Today in Labor History: September 9

Today in Labor History: September 9
In convention at Topeka, Kan., delegates create the Brotherhood of Railway Carmen of America. The men who repaired the nation’s rail cars were paid 10 or 15¢ an hour, working 12 hours a day, often seven days a week – 1890
 
More than a thousand Boston police officers strike after 19 union leaders are fired for organizing activities. Massachusetts 2014.09.08—history-boston-police-strikeGov. Calvin Coolidge announced that none of the strikers would be rehired, mobilized the state police, and recruited an entirely new police force from among unemployed veterans of the Great War (World War I) – 1919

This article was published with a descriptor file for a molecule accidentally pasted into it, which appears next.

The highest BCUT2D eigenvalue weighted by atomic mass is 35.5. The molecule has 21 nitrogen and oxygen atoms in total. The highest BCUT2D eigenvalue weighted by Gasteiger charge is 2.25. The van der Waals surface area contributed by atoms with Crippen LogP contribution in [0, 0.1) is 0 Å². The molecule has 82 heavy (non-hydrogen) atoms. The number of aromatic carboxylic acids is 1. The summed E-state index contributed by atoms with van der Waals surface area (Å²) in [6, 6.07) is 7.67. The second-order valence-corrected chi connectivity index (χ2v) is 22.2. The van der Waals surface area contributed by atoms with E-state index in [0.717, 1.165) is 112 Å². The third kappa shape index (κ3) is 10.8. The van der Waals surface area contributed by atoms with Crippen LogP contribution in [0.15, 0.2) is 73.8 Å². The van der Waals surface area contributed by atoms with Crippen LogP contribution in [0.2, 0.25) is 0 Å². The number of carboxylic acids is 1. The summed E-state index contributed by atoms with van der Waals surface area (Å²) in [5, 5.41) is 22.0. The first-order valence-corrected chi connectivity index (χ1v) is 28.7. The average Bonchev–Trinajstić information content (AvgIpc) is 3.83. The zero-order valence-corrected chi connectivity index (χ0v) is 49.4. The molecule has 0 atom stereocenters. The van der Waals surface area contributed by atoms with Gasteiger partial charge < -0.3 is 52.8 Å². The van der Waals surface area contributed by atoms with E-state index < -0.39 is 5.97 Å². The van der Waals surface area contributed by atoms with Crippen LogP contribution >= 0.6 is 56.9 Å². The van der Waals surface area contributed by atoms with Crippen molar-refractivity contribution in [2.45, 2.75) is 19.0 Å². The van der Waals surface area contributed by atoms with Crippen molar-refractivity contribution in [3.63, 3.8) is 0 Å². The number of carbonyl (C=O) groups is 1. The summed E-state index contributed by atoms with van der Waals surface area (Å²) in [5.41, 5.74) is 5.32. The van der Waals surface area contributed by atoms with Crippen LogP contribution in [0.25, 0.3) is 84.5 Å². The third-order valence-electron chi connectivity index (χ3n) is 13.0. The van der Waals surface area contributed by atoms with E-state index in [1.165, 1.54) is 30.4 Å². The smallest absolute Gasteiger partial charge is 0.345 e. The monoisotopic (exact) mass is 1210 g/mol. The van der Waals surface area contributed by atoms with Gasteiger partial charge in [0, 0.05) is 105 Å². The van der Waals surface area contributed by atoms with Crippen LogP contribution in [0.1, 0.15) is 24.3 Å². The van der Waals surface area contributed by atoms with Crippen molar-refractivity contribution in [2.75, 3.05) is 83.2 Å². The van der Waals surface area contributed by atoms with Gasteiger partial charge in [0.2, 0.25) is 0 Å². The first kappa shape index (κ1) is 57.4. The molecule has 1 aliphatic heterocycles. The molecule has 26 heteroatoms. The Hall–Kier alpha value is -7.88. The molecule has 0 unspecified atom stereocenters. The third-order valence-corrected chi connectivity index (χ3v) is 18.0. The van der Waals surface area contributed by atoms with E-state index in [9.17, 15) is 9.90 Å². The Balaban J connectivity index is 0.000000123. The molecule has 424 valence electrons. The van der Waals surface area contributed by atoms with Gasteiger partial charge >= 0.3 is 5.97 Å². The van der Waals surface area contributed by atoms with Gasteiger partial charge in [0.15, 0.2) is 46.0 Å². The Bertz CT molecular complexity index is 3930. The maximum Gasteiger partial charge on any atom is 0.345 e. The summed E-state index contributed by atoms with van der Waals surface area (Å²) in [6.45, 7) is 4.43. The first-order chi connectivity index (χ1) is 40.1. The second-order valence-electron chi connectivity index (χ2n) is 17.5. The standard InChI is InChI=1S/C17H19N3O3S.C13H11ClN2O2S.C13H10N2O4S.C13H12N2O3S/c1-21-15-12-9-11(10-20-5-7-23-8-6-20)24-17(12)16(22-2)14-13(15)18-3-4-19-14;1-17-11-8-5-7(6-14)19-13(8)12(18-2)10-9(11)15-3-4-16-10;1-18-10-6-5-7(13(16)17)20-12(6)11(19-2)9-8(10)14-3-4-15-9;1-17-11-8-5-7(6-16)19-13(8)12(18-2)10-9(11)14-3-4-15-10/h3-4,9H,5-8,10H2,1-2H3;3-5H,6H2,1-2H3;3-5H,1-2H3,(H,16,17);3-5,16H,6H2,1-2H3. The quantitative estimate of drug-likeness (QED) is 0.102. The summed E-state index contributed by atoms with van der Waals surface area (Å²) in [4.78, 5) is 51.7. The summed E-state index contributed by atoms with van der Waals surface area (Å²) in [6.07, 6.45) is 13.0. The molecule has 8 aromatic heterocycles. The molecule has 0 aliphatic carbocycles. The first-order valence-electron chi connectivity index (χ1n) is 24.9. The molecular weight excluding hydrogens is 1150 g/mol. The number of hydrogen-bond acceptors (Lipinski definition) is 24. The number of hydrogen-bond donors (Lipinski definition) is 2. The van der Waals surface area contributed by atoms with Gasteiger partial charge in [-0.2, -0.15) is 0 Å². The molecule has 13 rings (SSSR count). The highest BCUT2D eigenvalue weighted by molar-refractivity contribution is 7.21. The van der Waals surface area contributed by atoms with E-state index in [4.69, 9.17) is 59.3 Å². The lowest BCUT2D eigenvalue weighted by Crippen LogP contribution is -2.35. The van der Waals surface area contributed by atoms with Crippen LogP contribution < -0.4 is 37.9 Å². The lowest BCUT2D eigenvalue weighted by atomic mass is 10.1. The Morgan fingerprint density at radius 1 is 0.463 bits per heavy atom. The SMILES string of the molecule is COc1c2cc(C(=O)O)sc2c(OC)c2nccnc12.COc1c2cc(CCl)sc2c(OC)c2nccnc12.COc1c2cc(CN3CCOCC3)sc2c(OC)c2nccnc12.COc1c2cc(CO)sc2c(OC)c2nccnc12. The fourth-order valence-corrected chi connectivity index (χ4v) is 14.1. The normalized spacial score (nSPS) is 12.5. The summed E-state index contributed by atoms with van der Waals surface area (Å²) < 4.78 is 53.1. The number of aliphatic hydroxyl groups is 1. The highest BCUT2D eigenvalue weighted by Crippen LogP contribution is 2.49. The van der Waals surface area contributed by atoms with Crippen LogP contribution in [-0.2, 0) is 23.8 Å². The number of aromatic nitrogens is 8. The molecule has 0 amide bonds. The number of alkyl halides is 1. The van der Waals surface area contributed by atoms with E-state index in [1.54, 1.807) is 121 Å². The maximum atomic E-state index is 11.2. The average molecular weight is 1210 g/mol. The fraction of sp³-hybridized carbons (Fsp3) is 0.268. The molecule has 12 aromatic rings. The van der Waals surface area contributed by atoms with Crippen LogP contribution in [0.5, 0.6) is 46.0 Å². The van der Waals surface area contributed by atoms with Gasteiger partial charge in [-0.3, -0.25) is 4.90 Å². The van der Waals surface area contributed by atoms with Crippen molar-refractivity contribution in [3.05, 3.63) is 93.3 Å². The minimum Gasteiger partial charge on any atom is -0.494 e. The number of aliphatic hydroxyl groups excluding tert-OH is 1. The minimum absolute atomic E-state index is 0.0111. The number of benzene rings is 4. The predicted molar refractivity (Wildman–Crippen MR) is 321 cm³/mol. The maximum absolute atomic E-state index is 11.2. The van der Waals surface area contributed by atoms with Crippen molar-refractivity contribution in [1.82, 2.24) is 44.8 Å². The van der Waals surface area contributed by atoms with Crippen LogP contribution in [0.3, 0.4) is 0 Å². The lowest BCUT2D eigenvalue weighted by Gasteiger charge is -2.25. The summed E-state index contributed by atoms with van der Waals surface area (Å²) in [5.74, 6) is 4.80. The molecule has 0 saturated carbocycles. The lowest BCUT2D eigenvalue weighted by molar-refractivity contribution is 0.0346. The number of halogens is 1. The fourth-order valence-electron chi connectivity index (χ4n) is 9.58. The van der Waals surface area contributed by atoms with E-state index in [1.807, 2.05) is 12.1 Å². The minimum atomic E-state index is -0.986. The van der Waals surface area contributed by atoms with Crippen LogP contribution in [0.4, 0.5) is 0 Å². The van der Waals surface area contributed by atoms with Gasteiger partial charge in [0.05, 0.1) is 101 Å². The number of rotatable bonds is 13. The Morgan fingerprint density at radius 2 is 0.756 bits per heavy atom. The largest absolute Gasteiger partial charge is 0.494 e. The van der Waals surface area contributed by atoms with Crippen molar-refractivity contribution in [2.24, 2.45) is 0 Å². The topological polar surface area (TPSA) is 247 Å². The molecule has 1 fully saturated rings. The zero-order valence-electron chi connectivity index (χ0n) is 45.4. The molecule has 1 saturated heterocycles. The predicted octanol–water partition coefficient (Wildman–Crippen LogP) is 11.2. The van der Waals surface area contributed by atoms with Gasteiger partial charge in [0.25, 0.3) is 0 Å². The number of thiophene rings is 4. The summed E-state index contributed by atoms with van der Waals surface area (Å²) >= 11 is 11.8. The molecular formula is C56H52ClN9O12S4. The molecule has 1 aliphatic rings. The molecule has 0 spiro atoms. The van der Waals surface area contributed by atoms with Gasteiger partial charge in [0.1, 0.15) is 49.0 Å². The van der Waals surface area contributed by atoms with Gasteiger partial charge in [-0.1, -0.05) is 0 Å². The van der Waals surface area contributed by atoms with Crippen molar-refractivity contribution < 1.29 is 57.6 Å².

Sixteen striking Filipino sugar workers on the Hawaiian island of Kauai are killed by police; four police died as well. Many of the surviving strikers were jailed, then deported – 1924

United Auto Workers President Leonard Woodcock is named in Pres. Richard Nixon’s “Enemy’s List,” a White House compilation of Americans Nixon regarded as major political opponents.  Another dozen union presidents were added later.  The existence of the list was revealed during Senate Watergate Committee hearings – 1973
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